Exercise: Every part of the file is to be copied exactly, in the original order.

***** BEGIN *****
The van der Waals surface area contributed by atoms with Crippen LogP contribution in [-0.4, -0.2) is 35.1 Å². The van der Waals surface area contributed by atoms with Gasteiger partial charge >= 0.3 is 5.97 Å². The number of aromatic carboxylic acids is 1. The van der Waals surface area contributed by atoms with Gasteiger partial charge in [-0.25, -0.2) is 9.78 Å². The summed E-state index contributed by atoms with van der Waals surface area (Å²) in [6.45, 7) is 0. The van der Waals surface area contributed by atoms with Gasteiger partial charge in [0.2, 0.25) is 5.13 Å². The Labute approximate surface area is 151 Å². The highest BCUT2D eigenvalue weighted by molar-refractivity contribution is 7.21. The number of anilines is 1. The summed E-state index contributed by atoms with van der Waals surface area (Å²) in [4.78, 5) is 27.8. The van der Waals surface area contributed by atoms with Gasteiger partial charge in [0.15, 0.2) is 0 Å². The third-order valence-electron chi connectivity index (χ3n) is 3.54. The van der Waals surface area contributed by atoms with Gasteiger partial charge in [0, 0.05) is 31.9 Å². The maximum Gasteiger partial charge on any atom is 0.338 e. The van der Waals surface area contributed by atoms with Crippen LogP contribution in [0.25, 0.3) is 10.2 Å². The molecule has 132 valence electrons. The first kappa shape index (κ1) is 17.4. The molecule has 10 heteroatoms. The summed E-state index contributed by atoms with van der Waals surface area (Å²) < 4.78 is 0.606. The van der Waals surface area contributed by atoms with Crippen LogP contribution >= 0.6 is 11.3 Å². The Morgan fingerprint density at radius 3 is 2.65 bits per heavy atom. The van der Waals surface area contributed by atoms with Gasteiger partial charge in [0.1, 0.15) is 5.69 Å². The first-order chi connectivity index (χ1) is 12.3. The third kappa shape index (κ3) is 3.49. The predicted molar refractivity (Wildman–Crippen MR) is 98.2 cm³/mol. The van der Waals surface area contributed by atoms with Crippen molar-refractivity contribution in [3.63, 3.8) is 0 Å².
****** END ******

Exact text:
The van der Waals surface area contributed by atoms with Crippen LogP contribution in [-0.4, -0.2) is 35.1 Å². The van der Waals surface area contributed by atoms with Gasteiger partial charge >= 0.3 is 5.97 Å². The number of aromatic carboxylic acids is 1. The van der Waals surface area contributed by atoms with Gasteiger partial charge in [-0.25, -0.2) is 9.78 Å². The summed E-state index contributed by atoms with van der Waals surface area (Å²) in [6.45, 7) is 0. The van der Waals surface area contributed by atoms with Gasteiger partial charge in [0.2, 0.25) is 5.13 Å². The Labute approximate surface area is 151 Å². The highest BCUT2D eigenvalue weighted by molar-refractivity contribution is 7.21. The number of anilines is 1. The summed E-state index contributed by atoms with van der Waals surface area (Å²) in [4.78, 5) is 27.8. The van der Waals surface area contributed by atoms with Gasteiger partial charge in [0.15, 0.2) is 0 Å². The third-order valence-electron chi connectivity index (χ3n) is 3.54. The van der Waals surface area contributed by atoms with Gasteiger partial charge in [0, 0.05) is 31.9 Å². The maximum Gasteiger partial charge on any atom is 0.338 e. The van der Waals surface area contributed by atoms with Crippen LogP contribution in [0.25, 0.3) is 10.2 Å². The molecule has 132 valence electrons. The first kappa shape index (κ1) is 17.4. The molecule has 10 heteroatoms. The summed E-state index contributed by atoms with van der Waals surface area (Å²) < 4.78 is 0.606. The van der Waals surface area contributed by atoms with Crippen LogP contribution >= 0.6 is 11.3 Å². The Morgan fingerprint density at radius 3 is 2.65 bits per heavy atom. The van der Waals surface area contributed by atoms with Gasteiger partial charge in [0.1, 0.15) is 5.69 Å². The first-order chi connectivity index (χ1) is 12.3. The third kappa shape index (κ3) is 3.49. The predicted molar refractivity (Wildman–Crippen MR) is 98.2 cm³/mol. The van der Waals surface area contributed by atoms with Crippen molar-refractivity contribution in [3.63, 3.8) is 0 Å².